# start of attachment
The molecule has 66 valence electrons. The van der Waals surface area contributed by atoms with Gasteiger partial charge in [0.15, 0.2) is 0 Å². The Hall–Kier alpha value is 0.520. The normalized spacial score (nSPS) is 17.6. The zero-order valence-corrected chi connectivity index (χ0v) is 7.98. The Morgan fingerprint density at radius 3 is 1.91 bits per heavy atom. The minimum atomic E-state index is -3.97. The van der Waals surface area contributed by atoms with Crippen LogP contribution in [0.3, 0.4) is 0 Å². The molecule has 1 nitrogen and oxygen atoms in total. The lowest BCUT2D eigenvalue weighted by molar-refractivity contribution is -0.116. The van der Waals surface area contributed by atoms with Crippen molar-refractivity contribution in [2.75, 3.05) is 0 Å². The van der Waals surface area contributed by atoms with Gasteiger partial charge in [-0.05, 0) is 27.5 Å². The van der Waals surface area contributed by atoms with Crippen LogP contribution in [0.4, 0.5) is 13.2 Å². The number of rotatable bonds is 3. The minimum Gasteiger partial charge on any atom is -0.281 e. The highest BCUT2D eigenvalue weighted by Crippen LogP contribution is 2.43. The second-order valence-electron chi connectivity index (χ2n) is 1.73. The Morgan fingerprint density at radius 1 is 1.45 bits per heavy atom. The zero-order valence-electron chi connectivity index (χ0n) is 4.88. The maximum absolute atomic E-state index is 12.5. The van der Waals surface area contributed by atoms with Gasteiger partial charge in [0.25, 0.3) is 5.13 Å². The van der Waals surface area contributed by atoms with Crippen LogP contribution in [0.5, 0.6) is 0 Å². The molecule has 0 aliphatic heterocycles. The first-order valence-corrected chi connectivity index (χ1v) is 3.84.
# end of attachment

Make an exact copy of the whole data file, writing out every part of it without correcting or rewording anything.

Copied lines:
The molecule has 66 valence electrons. The van der Waals surface area contributed by atoms with Gasteiger partial charge in [0.15, 0.2) is 0 Å². The Hall–Kier alpha value is 0.520. The normalized spacial score (nSPS) is 17.6. The zero-order valence-corrected chi connectivity index (χ0v) is 7.98. The Morgan fingerprint density at radius 3 is 1.91 bits per heavy atom. The minimum atomic E-state index is -3.97. The van der Waals surface area contributed by atoms with Crippen LogP contribution in [0.3, 0.4) is 0 Å². The molecule has 1 nitrogen and oxygen atoms in total. The lowest BCUT2D eigenvalue weighted by molar-refractivity contribution is -0.116. The van der Waals surface area contributed by atoms with Crippen molar-refractivity contribution in [2.75, 3.05) is 0 Å². The van der Waals surface area contributed by atoms with Gasteiger partial charge in [-0.05, 0) is 27.5 Å². The van der Waals surface area contributed by atoms with Crippen LogP contribution in [0.4, 0.5) is 13.2 Å². The number of rotatable bonds is 3. The minimum Gasteiger partial charge on any atom is -0.281 e. The highest BCUT2D eigenvalue weighted by Crippen LogP contribution is 2.43. The second-order valence-electron chi connectivity index (χ2n) is 1.73. The Morgan fingerprint density at radius 1 is 1.45 bits per heavy atom. The zero-order valence-electron chi connectivity index (χ0n) is 4.88. The maximum absolute atomic E-state index is 12.5. The van der Waals surface area contributed by atoms with Gasteiger partial charge in [0.25, 0.3) is 5.13 Å². The van der Waals surface area contributed by atoms with Crippen LogP contribution in [0.5, 0.6) is 0 Å². The molecule has 0 aliphatic heterocycles. The first-order valence-corrected chi connectivity index (χ1v) is 3.84.